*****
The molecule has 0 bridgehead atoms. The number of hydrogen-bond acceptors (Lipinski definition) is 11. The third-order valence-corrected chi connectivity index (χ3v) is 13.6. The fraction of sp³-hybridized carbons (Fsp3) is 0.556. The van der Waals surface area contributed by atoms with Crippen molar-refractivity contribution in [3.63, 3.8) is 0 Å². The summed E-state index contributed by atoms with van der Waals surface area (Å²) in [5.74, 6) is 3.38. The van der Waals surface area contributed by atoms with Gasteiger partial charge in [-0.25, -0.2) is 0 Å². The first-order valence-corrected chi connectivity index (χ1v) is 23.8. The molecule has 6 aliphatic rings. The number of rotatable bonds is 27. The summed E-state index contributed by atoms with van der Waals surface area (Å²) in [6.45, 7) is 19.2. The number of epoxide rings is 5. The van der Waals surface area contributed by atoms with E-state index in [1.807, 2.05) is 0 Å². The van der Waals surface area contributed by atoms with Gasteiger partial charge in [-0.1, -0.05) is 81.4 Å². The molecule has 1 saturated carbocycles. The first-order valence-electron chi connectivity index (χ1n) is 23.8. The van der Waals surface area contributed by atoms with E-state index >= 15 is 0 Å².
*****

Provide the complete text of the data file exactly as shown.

The molecule has 0 bridgehead atoms. The number of hydrogen-bond acceptors (Lipinski definition) is 11. The third-order valence-corrected chi connectivity index (χ3v) is 13.6. The fraction of sp³-hybridized carbons (Fsp3) is 0.556. The van der Waals surface area contributed by atoms with Crippen molar-refractivity contribution in [3.63, 3.8) is 0 Å². The summed E-state index contributed by atoms with van der Waals surface area (Å²) in [5.74, 6) is 3.38. The van der Waals surface area contributed by atoms with Gasteiger partial charge in [-0.25, -0.2) is 0 Å². The first-order valence-corrected chi connectivity index (χ1v) is 23.8. The molecule has 6 aliphatic rings. The number of rotatable bonds is 27. The summed E-state index contributed by atoms with van der Waals surface area (Å²) in [6.45, 7) is 19.2. The number of epoxide rings is 5. The van der Waals surface area contributed by atoms with E-state index in [1.807, 2.05) is 0 Å². The van der Waals surface area contributed by atoms with Gasteiger partial charge in [-0.1, -0.05) is 81.4 Å². The molecule has 1 saturated carbocycles. The first-order valence-electron chi connectivity index (χ1n) is 23.8. The van der Waals surface area contributed by atoms with E-state index >= 15 is 0 Å².